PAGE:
Views of Key Groups and Institutions
About eight-in-ten (79%) Pakistanis say the military is having a good influence on the way things are going in Pakistan. And while the Pakistani military has come under criticism following the raid on Osama bin Laden’s compound, the Pakistani public’s views of that institution have remained largely unchanged; just prior to bin Laden’s death, 83% said the military was having a positive influence.
The media and religious leaders also receive high marks. About three-quarters (76%) of Pakistanis say the media are having a good influence on the way things are going in their country, while six-in-ten offer similar views about religious leaders. Views of the media and religious leaders have been relatively stable in recent years.
About four-in-ten (41%) Pakistanis say their country’s court system is having a good influence on the way things are going, and 45% say its influence is negative. Ratings for the once well-regarded court system dropped considerably between April and May 2011, following the controversial April 21 acquittal of five men accused of participation in the gang rape of Mukhtaran Mai, a case that has garnered national and international attention. In April 2011, nearly six-in-ten (57%) said the court system was having a positive influence on the way things were going in Pakistan, virtually unchanged from 2009 and 2010.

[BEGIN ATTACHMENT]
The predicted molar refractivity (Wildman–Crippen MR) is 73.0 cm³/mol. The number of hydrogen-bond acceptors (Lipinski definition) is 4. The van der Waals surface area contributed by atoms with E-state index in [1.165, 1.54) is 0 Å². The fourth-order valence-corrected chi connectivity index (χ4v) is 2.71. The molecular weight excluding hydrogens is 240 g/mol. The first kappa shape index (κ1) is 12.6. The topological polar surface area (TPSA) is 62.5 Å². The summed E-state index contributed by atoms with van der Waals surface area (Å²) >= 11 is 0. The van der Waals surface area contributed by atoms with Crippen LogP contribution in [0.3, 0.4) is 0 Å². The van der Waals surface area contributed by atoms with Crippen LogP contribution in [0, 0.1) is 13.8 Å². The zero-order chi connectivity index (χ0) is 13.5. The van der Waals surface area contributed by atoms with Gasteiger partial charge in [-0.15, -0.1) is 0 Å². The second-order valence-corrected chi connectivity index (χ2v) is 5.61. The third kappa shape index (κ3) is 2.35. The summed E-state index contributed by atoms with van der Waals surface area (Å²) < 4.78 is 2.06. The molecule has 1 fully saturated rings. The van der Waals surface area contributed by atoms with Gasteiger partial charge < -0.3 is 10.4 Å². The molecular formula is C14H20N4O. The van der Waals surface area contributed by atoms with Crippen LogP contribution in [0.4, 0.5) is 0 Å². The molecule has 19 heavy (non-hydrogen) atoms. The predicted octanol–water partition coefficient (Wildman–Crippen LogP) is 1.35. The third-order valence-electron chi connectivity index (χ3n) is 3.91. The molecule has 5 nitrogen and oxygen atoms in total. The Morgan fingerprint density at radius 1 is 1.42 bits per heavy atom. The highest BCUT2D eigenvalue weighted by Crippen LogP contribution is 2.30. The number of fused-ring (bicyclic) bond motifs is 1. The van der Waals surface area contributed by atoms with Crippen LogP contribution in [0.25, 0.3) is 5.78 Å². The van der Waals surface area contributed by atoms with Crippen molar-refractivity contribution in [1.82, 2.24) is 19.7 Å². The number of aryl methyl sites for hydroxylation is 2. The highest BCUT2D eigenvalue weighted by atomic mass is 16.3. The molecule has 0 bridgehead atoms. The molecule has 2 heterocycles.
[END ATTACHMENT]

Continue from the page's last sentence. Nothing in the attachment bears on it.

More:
Consistent with recent surveys, the police receive low marks from the public. About a quarter (26%) say the police are having a positive influence, while two-thirds believe they are having a bad influence on the way things are going in Pakistan.
Views of the national government also remain negative. One-in-five say it is having a good influence on the way things are going in Pakistan and three-quarters offer a negative assessment, largely unchanged from a year ago. In 2009, however, as many as four-in-ten said the national government was having a good influence, and majorities expressed this view in 2007 (59%) and 2002 (72%).
Only 14% say President Zardari is having a positive influence on the country and 83% say his influence is negative. Views of Zardari have become increasingly negative since 2009, although relatively few gave him high marks then; 27% said his influence was good and 68% said he was having a bad influence on Pakistan.